Penny Steele explains how changing technology and power sources link the milling operations of 1816 to the newly thriving flour production of today
The modular mill on the meal floor of Brixton Windmill has been instrumental – not once but twice – in reviving flour milling at Brixton Windmill.
By 1862, milling by windpower was no longer feasible at Brixton because of the wind block caused by building development around the mill. The Ashby family moved their milling operation to a watermill at Mitcham – only to move it back again 40 years later when the lease on the watermill expired.
The self-contained mechanical (or ‘modular’) mill was installed in 1902, when Joshua John Ashby, the third generation of the Ashby family to work the mill, began grinding flour in Brixton again.
There had been many advances in technology since the windmill was built in 1816, and by 1902 both wind and water power were considered unreliable and outmoded. When there was not enough wind or water, millers began installing steam engines to provide power for milling.
In the late 19th century, many millers – including Joshua John’s cousin Francis Ashby, owner of a flour mill in Croydon – switched from stone milling to roller milling, still the main industrial method used today.
Typically, roller milling removes the bran from imported hard wheat and processes the grain into white flour, whereas stone grinding is suited to grinding softer British wheat, and produces wholemeal flour which can then be sieved to produce white flour. Joshua John opted to keep on producing stoneground flour rather than converting to roller milling. To power the stones, he installed a steam engine housed in a building adjoining the mill.
The investment seems to have paid off, as the business prospered. Later on, a gas engine was fitted to replace the steam one, and the modular mill was used until 1934, when the business closed on Joshua John’s retirement.
The cast-iron frame of the modular mill was made by R Waygood & Co. of Newington Iron Works, Falmouth Road, London SE1 – a company which later became part of Otis Elevators.
Unlike the wind-driven machinery, the gears which drive the modular mill are positioned within the frame below the millstones (encased in an iron vat) and the hopper (the large funnel into which the grain is poured). The mill even has a built-in crane to enable the miller or millwright to lift off the runner stone, to enable the ‘harp’ pattern on the grinding surfaces to be ‘dressed’ or sharpened.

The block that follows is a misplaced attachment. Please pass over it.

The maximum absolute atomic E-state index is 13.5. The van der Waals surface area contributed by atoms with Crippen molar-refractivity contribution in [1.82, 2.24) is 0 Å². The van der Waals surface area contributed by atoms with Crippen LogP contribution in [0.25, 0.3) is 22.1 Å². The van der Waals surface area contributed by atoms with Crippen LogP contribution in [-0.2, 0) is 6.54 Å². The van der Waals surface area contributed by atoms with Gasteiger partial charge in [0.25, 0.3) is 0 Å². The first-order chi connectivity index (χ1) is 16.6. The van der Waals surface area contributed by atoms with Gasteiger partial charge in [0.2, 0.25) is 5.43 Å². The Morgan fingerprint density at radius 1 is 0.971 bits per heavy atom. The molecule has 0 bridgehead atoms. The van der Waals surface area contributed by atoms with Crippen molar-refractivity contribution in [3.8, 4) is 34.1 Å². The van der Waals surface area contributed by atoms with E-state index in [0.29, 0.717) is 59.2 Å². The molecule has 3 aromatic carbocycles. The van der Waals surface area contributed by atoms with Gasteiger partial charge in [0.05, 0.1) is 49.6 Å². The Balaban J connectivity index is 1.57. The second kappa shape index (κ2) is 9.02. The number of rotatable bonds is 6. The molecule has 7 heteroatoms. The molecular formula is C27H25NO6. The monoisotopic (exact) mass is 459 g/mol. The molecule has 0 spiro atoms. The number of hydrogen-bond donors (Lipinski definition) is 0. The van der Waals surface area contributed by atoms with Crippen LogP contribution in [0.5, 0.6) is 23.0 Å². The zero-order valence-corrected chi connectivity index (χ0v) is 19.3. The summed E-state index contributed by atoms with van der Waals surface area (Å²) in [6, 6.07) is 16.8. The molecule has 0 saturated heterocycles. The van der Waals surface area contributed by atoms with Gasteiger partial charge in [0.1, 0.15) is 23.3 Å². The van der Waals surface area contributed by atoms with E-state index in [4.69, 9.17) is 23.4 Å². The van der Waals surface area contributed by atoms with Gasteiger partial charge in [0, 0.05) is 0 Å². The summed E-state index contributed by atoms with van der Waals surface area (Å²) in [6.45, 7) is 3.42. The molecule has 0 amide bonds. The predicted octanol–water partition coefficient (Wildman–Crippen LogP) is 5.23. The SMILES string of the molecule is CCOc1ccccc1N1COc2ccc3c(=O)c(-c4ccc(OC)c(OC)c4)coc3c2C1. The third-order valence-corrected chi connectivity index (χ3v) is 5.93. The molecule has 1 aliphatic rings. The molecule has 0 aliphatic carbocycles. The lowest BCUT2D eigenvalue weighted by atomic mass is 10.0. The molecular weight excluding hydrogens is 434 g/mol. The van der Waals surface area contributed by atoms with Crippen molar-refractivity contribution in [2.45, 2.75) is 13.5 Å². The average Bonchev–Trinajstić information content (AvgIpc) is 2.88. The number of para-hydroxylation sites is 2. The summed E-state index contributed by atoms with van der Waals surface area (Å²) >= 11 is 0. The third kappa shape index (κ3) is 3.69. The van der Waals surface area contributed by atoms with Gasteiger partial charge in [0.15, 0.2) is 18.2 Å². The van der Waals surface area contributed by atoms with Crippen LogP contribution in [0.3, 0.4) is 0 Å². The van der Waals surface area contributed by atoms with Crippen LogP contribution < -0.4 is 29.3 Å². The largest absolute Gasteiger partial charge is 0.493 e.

The millstones were supplied by Bryan Corcoran of Mark Lane in the City of London, where millwrights and suppliers to the milling and corn trades had premises near the Corn Exchange.
These French burrstones are composed of small pieces of quartz set in plaster and bound together with iron bands. They grind fine quality wholemeal flour, which then goes down a wooden chute to be collected in a sack.
The resulting flour was so fine and well-prized in the early 20th century that Ashby & Sons supplied their flour to Harrods and other London stores, as well as titled patrons in the shires.
By the 1960s, Brixton Windmill was recognised as an important part of local heritage, and extensive restoration work was carried out, during which part of the gas-driven machinery for the modular mill was removed.
It wasn’t until the rehabilitation of the windmill in 2010-11, funded by the Heritage Lottery Fund and carried out by the historic restoration company Owlsworth IJP, that a new electric motor was fitted and the modular mill began to be brought back into working order.
Following the restoration, the Friends of Windmill Gardens were frequently asked “When will flour be produced again?” and in 2013 an appeal was launched to raise funds for this purpose.
After discussions with other mills and testing of the machinery, November 2014 saw the first dozen volunteers being trained to grind flour using the modular mill, and on Milling Monday, May bank holiday 2015, the meal floor of the windmill once again echoed to the sound of wheels turning and stones grinding, as visitors watched volunteer millers at work.
The Friends of Windmill Gardens have a long-term aim of creating a social enterprise to provide skills training to local people and sell flour produced from local organically sourced wheat. This will provide much-needed funds to support our educational and community activities.
Brixton Windmill’s bicentenary year of 2016 saw the launch of flour sales, with the windmill’s distinctive packaging becoming an increasingly common sight in local shops and other outlets.
Interested in becoming a volunteer miller? Please email email@example.com for information.
Click here for a list of stockists of Brixton Windmill flour.